Separate names with a comma.
Discussion in 'General Baptist Discussions' started by Salty, Jan 7, 2017.
Please comment on this link after reading it
Considering ekklesia is rooted in the government of the Greek City states, it's not surprising some churches treat their business meetings like those of a New England township.
If the Spirit speaks to the members of the Body, then we can expect that we can discern the Spirit's guidance by polling the members of the Body (aka voting).
I think the author needs to back up this assertion:
Voting supersedes God’s intended order of leadership within the structure of the local church.
It seems to be the real motivation for the list.
The author asks:
Since when did Jesus ever ask the audience their opinion? Even with His shepherd’s heart, Jesus never polled the sheep to find out which direction to go.
If Jesus begins physically walking among us again, I think we should stop voting.
His assertion assumes we have an infallible leader in each local church.
That is speculation at best. More likely projecting personal fears on the motivation of the author.
In our business meetings, the leadership has already discussed matters. It is putting the results to a confirmation vote. If a point is too divisive, it is withdrawn.
To the answer of the question of the title, I would say in many cases, "Yes." But...
Seems to me this article sends some mixed singles. Cox writes, "I’m not seriously calling for the abolition of voting among churches...here are some reasons I think we should vote not to vote on so much stuff..." But then some of his reasons seems to support never voting at all (e.g., if voting supersedes "government by the Holy Spirit," then we shouldn't vote at all, should we?). Which is it?
I agree that voting often reaches the point of silliness in Baptist churches. Further, there is no reason to defend all the parliamentary procedure that makes church voting so business-like. While some of Cox's points are good and should be addressed, I think he ultimately fails in his idea that "there isn’t a single scriptural example." There are, in fact, several scriptural examples where churches came to consensus to move in the direction led by the Holy Spirit.
Acts chapter 1 is an account of unified decision making in the church. Casting lots is not the same as voting as we think of it today, but the church was united in this process. Peter, a leader and an apostle, posits replacing Judas with one who has been with them from the baptism of John. "They" -- the men and brethren to whom he was speaking, the 120 disciples, appointed two to set before God, and "they" (the same group) gave forth their lots.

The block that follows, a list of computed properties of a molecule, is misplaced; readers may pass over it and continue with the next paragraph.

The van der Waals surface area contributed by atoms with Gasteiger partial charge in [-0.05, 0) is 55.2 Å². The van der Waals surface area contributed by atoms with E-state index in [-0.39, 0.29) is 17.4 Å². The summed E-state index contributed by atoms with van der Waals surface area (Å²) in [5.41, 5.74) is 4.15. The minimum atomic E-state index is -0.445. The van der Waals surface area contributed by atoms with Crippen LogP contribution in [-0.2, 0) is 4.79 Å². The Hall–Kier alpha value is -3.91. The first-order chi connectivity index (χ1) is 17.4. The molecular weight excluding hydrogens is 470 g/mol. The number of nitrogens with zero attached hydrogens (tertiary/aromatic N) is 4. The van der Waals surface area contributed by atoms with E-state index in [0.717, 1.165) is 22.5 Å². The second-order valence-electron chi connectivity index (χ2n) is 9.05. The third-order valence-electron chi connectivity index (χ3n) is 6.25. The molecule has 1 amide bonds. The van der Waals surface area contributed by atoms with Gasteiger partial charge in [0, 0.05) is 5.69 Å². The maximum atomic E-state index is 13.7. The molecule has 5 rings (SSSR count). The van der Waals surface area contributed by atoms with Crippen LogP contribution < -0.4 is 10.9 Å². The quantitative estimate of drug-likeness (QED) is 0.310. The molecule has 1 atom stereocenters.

In Acts 6 the apostles called the congregation together. They exhorted them to select seven men to appoint over this distribution to see that it was done equably. The "whole multitude" was pleased and they came to an agreement together, choosing seven men to set before the apostles (Acts 6:5).
In Acts 15 "the apostles and elders, with the whole church" at Jerusalem came to a united decision on the circumcision question before them. Related verses include the church at Antioch's unified sending Paul and Barnabas (Acts 13:1ff) following the choice of the Holy Spirt; this same church (Antioch) reached a consensus agreement to send Paul and Barnabas to Jerusalem concerning the circumcision problem (Acts 15:1-4).
In I Corinthians chapter 5, a wicked act of fornication is reported in the church, and Paul exhorts them to put away this wicked person from their congregation, to be done by consensus "when ye are gathered together." (Cf. Matt. 18:17; II Cor. 2:6-8)
The whole church at Corinth was to judge that which was prophesied (I Cor. 14:23ff).
In II Thess. 3:6-15, the church must act in unison to carry out these commands of the apostle.
Another incident, although the whole church was not represented, shows Peter asking consensus of the disciples who traveled with him to Cornelius' household (Acts 10:47; not very pope-like, I might add).
Within the purview of the congregation we find them involved in exercising discipline (I Cor. 5:3-5), selecting officers (Acts 1:23; 6:5), providing doctrinal and practical clarification (Acts 15:22-29), sending messengers (cf. Acts 11:22; 15:2,22), affirming the call of God (cf. Acts 13:1-3) and receiving Christian itinerants, ministers and members (II John 10; Acts 9:26; Rom. 16:1-2; Gal. 6:1). Sometimes congregations use their idea of "congregationalism" to step outside their purview (or to just revel in the flesh) -- but this should be fixed by addressing that specifically rather than removing the congregation from any role in decision making.
I wrote on this further HERE.
I remember in one business meeting - a couple of ideals were brought up, and the moderator recommended that a committee study it - then the individual got upset that we would not vote on it immediately.
(this was over 40 years ago - so I have no ideal what the issue was)
Our general membership meetings are based on an established agenda. Your situation would come up in formal leadership or informal meetings.
I agree with the general gist of the author, and in 35+ years of ministry have seen many of these lived out multiple times. In the last church I pastored, God blessed with an amazing spirit and structure, and for the last several years I was there, our quarterly and annual business meetings averaged about 7-10 minutes.
In a word... YES!!!